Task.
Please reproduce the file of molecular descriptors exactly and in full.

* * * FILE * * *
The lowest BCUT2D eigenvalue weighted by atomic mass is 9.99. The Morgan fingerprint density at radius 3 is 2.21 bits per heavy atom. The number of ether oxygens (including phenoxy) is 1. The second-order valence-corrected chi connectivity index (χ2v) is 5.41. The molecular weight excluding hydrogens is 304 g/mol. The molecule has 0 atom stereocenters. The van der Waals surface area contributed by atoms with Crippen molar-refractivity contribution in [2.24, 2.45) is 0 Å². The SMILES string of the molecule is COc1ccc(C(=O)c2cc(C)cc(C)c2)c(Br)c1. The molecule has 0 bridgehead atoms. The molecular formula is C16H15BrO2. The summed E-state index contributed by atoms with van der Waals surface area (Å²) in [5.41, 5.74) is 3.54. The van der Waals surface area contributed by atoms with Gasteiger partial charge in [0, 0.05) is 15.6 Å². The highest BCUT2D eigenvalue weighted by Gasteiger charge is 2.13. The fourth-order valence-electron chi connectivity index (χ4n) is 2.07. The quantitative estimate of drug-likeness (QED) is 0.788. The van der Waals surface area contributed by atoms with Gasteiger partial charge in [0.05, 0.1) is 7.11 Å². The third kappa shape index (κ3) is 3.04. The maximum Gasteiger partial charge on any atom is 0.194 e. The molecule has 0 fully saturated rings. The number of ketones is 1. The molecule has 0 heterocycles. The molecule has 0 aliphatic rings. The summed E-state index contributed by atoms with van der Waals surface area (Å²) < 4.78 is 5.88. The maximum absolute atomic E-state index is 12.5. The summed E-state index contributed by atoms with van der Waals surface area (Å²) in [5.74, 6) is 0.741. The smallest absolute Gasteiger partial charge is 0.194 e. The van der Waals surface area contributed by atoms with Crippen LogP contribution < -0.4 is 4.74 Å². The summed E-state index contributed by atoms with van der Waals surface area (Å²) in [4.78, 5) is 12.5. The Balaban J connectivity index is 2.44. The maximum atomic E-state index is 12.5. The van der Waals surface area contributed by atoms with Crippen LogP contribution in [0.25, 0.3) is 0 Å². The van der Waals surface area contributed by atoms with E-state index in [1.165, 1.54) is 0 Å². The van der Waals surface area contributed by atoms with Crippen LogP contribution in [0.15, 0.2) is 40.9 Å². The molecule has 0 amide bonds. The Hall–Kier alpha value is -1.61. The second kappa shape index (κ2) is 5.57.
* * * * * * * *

The lowest BCUT2D eigenvalue weighted by atomic mass is 9.99. The Morgan fingerprint density at radius 3 is 2.21 bits per heavy atom. The number of ether oxygens (including phenoxy) is 1. The second-order valence-corrected chi connectivity index (χ2v) is 5.41. The molecular weight excluding hydrogens is 304 g/mol. The molecule has 0 atom stereocenters. The van der Waals surface area contributed by atoms with Crippen molar-refractivity contribution in [2.24, 2.45) is 0 Å². The SMILES string of the molecule is COc1ccc(C(=O)c2cc(C)cc(C)c2)c(Br)c1. The molecule has 0 bridgehead atoms. The molecular formula is C16H15BrO2. The summed E-state index contributed by atoms with van der Waals surface area (Å²) in [5.41, 5.74) is 3.54. The van der Waals surface area contributed by atoms with Gasteiger partial charge in [0, 0.05) is 15.6 Å². The highest BCUT2D eigenvalue weighted by Gasteiger charge is 2.13. The fourth-order valence-electron chi connectivity index (χ4n) is 2.07. The quantitative estimate of drug-likeness (QED) is 0.788. The van der Waals surface area contributed by atoms with Gasteiger partial charge in [0.05, 0.1) is 7.11 Å². The third kappa shape index (κ3) is 3.04. The maximum Gasteiger partial charge on any atom is 0.194 e. The molecule has 0 fully saturated rings. The number of ketones is 1. The molecule has 0 heterocycles. The molecule has 0 aliphatic rings. The summed E-state index contributed by atoms with van der Waals surface area (Å²) < 4.78 is 5.88. The maximum absolute atomic E-state index is 12.5. The summed E-state index contributed by atoms with van der Waals surface area (Å²) in [5.74, 6) is 0.741. The smallest absolute Gasteiger partial charge is 0.194 e. The van der Waals surface area contributed by atoms with Crippen LogP contribution < -0.4 is 4.74 Å². The summed E-state index contributed by atoms with van der Waals surface area (Å²) in [4.78, 5) is 12.5. The Balaban J connectivity index is 2.44. The maximum atomic E-state index is 12.5. The van der Waals surface area contributed by atoms with Crippen LogP contribution in [0.25, 0.3) is 0 Å². The van der Waals surface area contributed by atoms with E-state index in [1.165, 1.54) is 0 Å². The van der Waals surface area contributed by atoms with Crippen LogP contribution in [0.15, 0.2) is 40.9 Å². The molecule has 0 amide bonds. The Hall–Kier alpha value is -1.61. The second kappa shape index (κ2) is 5.57.